One thing we learned which is certainly NOT new is that small businesses are having a hard time getting onboard the social media train. When you are already trying to do so much with so few resources, shoe-horning in one more chore isn't easy. Some folks have a dedicated "social media manager" within the office while others hire an outside company to manage their social media. Freshly-minted entrepreneurs are doing their own Tweeting while business is still slow.
Most impressive was that all of the panel participants chose to include social media participation as just one part of an overall media plan and they invested some serious time into developing that plan.
"You need to establish yourself as unique," one panelist explained. She set goals for the growth of her business and planned marketing strategies that would help her meet those goals. Then she set goals for the marketing strategies as well so she could measure her performance.
A chiropractor on the panel enthusiastically agreed with the need for an overall marketing plan and said he invested up to two hours a day in his social media when he first opened his office. "You don't use yellow pages anymore," he said.
Instead, he spent time developing his profile on Yelp and similar online directories. Soon after his business launched, he got a new client who was comparing local chiropractors on Yelp. "It was between me and another office. We had one review and the other guy had none. The client chose us."
As important as Yelp, Twitter and Facebook are, they are considered additions rather the basis of a marketing plan, according to the social media manager of a law firm. "The website is what you invest your money in and social media drives people there."
While she is the manager of their social media, all of the lawyers in the firm participate in some way and are responsible for creating content since their niche is providing "information you can use." She uses the lawyers' content in articles, newsletters, Tweets and Facebook posts and monitors responses to engage followers.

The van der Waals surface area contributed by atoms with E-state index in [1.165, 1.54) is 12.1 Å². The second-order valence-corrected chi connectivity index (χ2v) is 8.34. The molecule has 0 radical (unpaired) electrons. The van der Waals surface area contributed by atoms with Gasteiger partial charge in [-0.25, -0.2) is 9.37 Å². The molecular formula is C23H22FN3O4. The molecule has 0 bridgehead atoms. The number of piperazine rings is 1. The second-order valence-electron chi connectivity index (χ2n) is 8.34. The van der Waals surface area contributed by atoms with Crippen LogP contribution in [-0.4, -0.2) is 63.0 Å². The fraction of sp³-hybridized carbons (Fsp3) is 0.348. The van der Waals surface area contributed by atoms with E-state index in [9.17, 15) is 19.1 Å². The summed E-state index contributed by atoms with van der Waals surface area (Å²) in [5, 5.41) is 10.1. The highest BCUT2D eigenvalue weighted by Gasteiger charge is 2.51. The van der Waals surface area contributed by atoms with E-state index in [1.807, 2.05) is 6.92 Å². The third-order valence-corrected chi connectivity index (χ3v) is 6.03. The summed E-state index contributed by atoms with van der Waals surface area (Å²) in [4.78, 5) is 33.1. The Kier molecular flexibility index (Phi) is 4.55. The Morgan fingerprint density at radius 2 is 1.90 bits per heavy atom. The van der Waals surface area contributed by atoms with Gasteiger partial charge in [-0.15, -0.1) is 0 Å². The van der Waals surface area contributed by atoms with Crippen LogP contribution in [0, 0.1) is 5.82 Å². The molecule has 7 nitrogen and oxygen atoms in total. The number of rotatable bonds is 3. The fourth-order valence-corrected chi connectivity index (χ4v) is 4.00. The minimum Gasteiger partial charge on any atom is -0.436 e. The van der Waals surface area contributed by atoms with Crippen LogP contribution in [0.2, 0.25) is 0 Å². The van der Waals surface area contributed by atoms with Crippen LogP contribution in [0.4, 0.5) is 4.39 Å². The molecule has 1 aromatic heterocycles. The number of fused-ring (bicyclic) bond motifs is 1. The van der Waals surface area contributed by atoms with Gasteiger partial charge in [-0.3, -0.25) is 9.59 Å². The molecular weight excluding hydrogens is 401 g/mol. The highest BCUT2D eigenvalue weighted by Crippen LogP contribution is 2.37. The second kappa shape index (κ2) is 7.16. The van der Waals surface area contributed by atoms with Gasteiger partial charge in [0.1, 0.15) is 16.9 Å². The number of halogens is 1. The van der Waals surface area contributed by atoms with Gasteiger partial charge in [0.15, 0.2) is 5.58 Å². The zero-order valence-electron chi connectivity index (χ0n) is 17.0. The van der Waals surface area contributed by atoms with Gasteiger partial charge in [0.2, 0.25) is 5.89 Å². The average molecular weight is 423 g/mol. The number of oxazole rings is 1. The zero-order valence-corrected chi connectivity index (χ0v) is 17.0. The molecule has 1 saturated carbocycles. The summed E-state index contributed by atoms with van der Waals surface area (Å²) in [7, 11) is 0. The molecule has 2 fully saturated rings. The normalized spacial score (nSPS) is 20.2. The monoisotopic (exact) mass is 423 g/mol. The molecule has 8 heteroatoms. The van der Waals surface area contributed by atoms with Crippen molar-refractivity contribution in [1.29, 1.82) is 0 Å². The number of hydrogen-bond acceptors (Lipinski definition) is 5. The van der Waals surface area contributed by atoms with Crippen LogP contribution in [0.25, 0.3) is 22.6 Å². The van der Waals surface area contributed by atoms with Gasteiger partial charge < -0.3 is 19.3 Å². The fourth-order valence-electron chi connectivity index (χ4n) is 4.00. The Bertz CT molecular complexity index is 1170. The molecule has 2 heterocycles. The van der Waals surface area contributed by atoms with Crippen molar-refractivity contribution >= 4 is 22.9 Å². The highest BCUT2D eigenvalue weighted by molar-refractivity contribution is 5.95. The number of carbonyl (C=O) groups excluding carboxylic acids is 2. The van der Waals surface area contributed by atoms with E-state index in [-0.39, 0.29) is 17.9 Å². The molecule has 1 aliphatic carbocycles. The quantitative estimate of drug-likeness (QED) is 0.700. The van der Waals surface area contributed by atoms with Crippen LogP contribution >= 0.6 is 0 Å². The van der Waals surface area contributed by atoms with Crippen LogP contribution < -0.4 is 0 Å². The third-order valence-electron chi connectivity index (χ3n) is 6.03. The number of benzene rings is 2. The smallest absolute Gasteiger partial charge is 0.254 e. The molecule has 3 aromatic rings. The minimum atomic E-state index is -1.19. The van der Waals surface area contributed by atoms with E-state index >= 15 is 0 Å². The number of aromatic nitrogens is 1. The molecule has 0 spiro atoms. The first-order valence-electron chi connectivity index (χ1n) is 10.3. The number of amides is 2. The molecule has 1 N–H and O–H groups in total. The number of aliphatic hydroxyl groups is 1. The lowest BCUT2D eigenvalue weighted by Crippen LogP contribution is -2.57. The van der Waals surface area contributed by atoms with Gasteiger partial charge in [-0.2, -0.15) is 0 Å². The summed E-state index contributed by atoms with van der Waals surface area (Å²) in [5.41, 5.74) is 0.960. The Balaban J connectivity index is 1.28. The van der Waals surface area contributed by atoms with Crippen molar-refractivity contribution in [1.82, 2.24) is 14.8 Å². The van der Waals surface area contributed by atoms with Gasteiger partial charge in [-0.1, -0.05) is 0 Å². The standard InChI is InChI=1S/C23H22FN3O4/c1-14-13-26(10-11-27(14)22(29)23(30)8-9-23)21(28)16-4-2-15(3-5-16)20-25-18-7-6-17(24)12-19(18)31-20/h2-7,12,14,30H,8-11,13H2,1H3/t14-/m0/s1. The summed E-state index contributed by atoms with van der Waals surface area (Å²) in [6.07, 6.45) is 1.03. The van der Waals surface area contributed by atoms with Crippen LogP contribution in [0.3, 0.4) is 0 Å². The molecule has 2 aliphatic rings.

"So what's the Return On Investment?" an audience member asked. For those businesses with branding goals, using analysis tools on Facebook and on their websites gave them insight into how well their efforts were paying off, and a restaurant owner on the panel said she's pleased with the uptick in redemptions of posted coupon discounts.
What impressed us most during the discussion was the methodical way each local business approached their marketing. They created a plan, they figured out how to implement it and they measured the results. Not every small business can dedicate an employee to social media or hire a social media firm, but every business owner can work out a marketing plan that fits them.
The owner of a one-woman business explained how she handles it: "Someone behind the scenes helped me get involved and now I like doing it myself."
If you're in the same situation, contact us to discuss how we can get you started. Social media and websites are natural partners and we're happy to help you meet your marketing goals.